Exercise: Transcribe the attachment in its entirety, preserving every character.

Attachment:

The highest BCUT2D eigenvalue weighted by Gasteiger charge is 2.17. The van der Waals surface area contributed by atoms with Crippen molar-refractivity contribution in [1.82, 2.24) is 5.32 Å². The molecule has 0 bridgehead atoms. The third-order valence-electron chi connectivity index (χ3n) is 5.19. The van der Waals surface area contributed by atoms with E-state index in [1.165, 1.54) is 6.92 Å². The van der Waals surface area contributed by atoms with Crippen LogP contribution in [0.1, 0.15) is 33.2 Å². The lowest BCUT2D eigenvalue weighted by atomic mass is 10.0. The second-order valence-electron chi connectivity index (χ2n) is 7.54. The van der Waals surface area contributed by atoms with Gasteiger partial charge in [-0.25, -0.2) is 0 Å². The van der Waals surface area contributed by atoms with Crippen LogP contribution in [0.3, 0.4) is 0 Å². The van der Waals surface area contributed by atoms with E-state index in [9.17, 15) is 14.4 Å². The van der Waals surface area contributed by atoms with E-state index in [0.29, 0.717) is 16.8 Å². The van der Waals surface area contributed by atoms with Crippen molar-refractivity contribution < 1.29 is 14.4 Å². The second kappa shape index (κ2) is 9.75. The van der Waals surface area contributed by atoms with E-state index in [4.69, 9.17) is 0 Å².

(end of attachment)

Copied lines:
The highest BCUT2D eigenvalue weighted by Gasteiger charge is 2.17. The van der Waals surface area contributed by atoms with Crippen molar-refractivity contribution in [1.82, 2.24) is 5.32 Å². The molecule has 0 bridgehead atoms. The third-order valence-electron chi connectivity index (χ3n) is 5.19. The van der Waals surface area contributed by atoms with E-state index in [1.165, 1.54) is 6.92 Å². The van der Waals surface area contributed by atoms with Crippen LogP contribution in [0.1, 0.15) is 33.2 Å². The lowest BCUT2D eigenvalue weighted by atomic mass is 10.0. The second-order valence-electron chi connectivity index (χ2n) is 7.54. The van der Waals surface area contributed by atoms with Gasteiger partial charge in [-0.25, -0.2) is 0 Å². The van der Waals surface area contributed by atoms with Crippen LogP contribution in [0.3, 0.4) is 0 Å². The van der Waals surface area contributed by atoms with E-state index in [9.17, 15) is 14.4 Å². The van der Waals surface area contributed by atoms with E-state index in [0.29, 0.717) is 16.8 Å². The van der Waals surface area contributed by atoms with Crippen molar-refractivity contribution < 1.29 is 14.4 Å². The second kappa shape index (κ2) is 9.75. The van der Waals surface area contributed by atoms with E-state index in [4.69, 9.17) is 0 Å².